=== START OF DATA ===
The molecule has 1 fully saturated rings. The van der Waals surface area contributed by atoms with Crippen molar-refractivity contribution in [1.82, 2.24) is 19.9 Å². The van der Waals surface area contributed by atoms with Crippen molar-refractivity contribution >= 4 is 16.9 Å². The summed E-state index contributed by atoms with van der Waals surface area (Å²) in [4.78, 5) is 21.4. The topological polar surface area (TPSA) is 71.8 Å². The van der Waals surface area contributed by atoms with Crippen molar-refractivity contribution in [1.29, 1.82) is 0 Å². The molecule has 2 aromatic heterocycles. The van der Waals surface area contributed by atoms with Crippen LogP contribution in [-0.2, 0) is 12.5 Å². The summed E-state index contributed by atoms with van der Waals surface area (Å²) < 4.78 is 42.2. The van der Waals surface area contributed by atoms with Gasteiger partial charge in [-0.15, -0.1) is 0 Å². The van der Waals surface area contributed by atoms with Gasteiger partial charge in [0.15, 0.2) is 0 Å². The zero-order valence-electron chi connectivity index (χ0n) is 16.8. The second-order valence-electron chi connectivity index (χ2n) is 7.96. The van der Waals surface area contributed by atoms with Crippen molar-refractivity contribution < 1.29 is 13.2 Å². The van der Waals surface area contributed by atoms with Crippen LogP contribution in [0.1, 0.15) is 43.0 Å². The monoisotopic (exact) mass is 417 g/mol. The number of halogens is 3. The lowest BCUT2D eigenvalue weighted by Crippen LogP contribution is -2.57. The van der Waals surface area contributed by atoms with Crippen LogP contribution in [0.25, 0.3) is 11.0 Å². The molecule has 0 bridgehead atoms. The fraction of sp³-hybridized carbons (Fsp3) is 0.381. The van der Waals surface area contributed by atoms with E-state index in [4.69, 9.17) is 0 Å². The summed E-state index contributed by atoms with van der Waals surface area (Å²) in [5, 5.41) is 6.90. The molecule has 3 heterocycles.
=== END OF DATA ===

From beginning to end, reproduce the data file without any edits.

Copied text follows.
The molecule has 1 fully saturated rings. The van der Waals surface area contributed by atoms with Crippen molar-refractivity contribution in [1.82, 2.24) is 19.9 Å². The van der Waals surface area contributed by atoms with Crippen molar-refractivity contribution >= 4 is 16.9 Å². The summed E-state index contributed by atoms with van der Waals surface area (Å²) in [4.78, 5) is 21.4. The topological polar surface area (TPSA) is 71.8 Å². The van der Waals surface area contributed by atoms with Crippen molar-refractivity contribution in [1.29, 1.82) is 0 Å². The molecule has 2 aromatic heterocycles. The van der Waals surface area contributed by atoms with Crippen LogP contribution in [-0.2, 0) is 12.5 Å². The summed E-state index contributed by atoms with van der Waals surface area (Å²) < 4.78 is 42.2. The van der Waals surface area contributed by atoms with Gasteiger partial charge in [-0.15, -0.1) is 0 Å². The van der Waals surface area contributed by atoms with Gasteiger partial charge in [0.15, 0.2) is 0 Å². The zero-order valence-electron chi connectivity index (χ0n) is 16.8. The second-order valence-electron chi connectivity index (χ2n) is 7.96. The van der Waals surface area contributed by atoms with Crippen molar-refractivity contribution < 1.29 is 13.2 Å². The van der Waals surface area contributed by atoms with Crippen LogP contribution in [0.1, 0.15) is 43.0 Å². The monoisotopic (exact) mass is 417 g/mol. The number of halogens is 3. The lowest BCUT2D eigenvalue weighted by Crippen LogP contribution is -2.57. The van der Waals surface area contributed by atoms with Crippen LogP contribution in [0.25, 0.3) is 11.0 Å². The molecule has 0 bridgehead atoms. The fraction of sp³-hybridized carbons (Fsp3) is 0.381. The van der Waals surface area contributed by atoms with E-state index in [4.69, 9.17) is 0 Å². The summed E-state index contributed by atoms with van der Waals surface area (Å²) in [5, 5.41) is 6.90. The molecule has 3 heterocycles.